On Tue, Sep 1, 2009 at 11:07 AM, David Weintraub <qazwart_at_gmail.com> wrote:
> I would be careful about creating a separate "release" branch because you
> end up taking pressure off of the developers about getting their code to
> I believe in the "Finger o' Blame". Whenever something goes wrong, the
> Finger o' Blame points to the scapegoat... I mean culprit. Right now, if the
> build breaks, the Finger o' Blame swings around and points to the developer
> who did the checkin. By creating a release branch, you are now personally
> responsible for the code on the release branch. If bad code gets put on
> there, the Finger o' Blame now points to you.
The model I prefer is for the submit system to reject failing "release"
submissions and bounce them back to the developer who submitted them. Blame
isn't always very effective. In fact, I've found that the developers who
respond best to blame are also the ones who least frequently make bad
checkins to begin with. Guess it makes sense.
Do you have a continuous build system like Hudson or Continuum? Those will
> do a build every time a commit is done. They will also show you who did the
> change, what was changed, and why. Hudson will give you a link to the last
> good build artifact for testing, so QA knows where to find the build to
Nope. I'll look into these. Keep in mind this is an ASIC design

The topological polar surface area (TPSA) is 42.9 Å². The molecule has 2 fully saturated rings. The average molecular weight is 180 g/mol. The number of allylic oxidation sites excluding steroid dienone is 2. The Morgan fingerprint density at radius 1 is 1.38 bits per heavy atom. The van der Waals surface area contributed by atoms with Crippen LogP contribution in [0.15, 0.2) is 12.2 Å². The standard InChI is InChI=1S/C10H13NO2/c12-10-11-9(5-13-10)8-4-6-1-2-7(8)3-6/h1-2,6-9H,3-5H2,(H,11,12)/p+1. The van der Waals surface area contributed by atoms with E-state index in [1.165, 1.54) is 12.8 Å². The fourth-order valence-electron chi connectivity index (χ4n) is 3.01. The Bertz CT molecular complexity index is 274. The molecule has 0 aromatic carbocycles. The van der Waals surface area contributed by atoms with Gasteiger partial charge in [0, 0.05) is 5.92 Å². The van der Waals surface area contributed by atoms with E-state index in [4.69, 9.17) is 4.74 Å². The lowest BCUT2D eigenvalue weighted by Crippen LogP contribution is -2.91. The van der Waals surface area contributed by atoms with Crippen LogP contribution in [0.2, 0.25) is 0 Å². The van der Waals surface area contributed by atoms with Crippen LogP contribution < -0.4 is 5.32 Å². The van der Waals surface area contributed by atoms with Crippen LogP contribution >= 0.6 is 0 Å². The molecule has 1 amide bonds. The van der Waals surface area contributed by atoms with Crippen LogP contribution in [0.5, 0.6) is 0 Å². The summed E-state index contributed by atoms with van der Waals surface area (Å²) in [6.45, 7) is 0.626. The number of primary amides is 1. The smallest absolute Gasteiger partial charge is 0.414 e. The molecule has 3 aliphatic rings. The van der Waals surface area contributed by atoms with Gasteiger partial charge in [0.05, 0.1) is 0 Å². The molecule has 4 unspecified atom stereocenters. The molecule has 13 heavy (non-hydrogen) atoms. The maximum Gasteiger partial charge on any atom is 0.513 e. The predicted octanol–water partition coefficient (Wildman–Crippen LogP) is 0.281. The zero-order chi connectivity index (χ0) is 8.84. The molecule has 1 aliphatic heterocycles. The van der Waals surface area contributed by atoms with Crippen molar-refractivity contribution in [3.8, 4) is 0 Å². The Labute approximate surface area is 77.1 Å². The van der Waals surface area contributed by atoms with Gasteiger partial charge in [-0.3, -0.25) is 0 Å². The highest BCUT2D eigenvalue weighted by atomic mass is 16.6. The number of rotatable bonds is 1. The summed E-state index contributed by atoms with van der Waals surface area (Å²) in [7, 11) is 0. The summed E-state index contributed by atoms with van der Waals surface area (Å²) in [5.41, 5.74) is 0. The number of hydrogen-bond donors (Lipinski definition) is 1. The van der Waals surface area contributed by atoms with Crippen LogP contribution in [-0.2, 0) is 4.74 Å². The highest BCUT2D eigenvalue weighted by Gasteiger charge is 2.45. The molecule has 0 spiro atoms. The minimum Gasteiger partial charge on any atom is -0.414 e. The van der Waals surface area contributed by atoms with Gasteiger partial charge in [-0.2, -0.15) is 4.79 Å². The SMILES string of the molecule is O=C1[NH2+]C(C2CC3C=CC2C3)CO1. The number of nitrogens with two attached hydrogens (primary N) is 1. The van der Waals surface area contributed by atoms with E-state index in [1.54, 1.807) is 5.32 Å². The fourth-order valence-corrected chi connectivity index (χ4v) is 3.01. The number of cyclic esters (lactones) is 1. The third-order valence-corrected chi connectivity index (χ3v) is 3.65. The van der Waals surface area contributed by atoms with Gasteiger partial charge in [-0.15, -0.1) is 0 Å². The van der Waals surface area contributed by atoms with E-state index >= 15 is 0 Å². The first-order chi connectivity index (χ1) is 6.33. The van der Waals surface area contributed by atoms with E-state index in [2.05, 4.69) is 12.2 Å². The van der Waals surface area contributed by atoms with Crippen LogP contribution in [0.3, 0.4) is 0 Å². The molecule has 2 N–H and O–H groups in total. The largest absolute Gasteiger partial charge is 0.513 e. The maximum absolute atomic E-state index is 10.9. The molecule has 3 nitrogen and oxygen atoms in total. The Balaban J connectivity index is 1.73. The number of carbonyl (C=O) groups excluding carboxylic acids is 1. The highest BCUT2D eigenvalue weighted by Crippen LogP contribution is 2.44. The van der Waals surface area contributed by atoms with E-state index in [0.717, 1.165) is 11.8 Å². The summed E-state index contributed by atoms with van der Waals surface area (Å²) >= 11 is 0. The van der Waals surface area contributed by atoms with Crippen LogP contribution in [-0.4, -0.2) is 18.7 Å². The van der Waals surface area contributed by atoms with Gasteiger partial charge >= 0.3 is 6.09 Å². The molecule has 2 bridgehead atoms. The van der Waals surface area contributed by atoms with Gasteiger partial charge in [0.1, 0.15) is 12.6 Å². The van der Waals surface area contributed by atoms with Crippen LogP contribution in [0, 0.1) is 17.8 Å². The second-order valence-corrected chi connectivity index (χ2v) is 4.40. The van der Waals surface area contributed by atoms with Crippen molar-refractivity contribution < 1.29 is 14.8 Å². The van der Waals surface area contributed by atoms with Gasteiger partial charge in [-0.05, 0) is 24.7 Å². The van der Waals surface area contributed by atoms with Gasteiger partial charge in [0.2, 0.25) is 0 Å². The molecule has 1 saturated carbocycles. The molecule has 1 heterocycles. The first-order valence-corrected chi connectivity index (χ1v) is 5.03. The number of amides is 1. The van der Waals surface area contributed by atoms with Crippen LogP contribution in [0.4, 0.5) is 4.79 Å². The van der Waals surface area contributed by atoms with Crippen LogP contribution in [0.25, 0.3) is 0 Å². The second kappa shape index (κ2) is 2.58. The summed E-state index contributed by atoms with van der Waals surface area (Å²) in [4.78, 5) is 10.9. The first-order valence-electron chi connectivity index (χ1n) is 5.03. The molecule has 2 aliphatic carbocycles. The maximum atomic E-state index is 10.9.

environment, where build tools tend to be very primitive. What we have now
is a primitive perl script to run a set of design simulations and count the
number of failures. All development is done on Linux machines, with builds
and simulations being farmed out to networked computers (using Sun grid
tools for job management). I'm not sure if any of these continuous
integration tools can handle such an environment natively, though of course
anything is possible with enough customization.
Hudson also reports the Subversion revision number used for the build. Many
> shops use that instead of a build tag which makes updating easier because
> you can simply use the revision number instead of switching to a tag. By the
> way, checking out tags can be a problem because it is extremely easy for a
> developer to commit changes on a tag without anyone realizing it! I have a
> pre-commit hook I use that allows users to create a tag, but be unable to
> actually modify that tag.
Yes, this is one of my concerns about using Subversion tags they way I've
used tags in the past.
In fact, I don't even like the "switch" command because developers get
> confused which branch they're working on and end up putting changes into the
> wrong branch.
I don't like "switch" because it's really easy to "switch" one directory
into an entirely different location, or otherwise mess up your work area.
And I agree that properly-switched directories can be very confusing.
> I usually prefer if the developer creates a working copy for each branch
> just because it will cause less confusion. And, with 150 Gigabyte disks,
> disk space shouldn't be an issue.
Alas, disk space always seems to be an issue in the ASIC world. Developers
work on network filesystems, so you can't just stick a 500GB disk in their
desktop machine and be done with it. Simulations aren't interactive, which
means they dump massive log files in your work area. Every design company
I've worked for has battled disk space issues, with one of the big problems
being multiple trees in user directories. In a prior company that will
remain nameless, the default user disk quota was only large enough to build
and run simulations in a single branch. You could double that space with
manager approval, but it was still tight...
Brett Coon - email@example.com - http://brettcoon.smugmug.com
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Received on 2009-09-01 21:13:05 CEST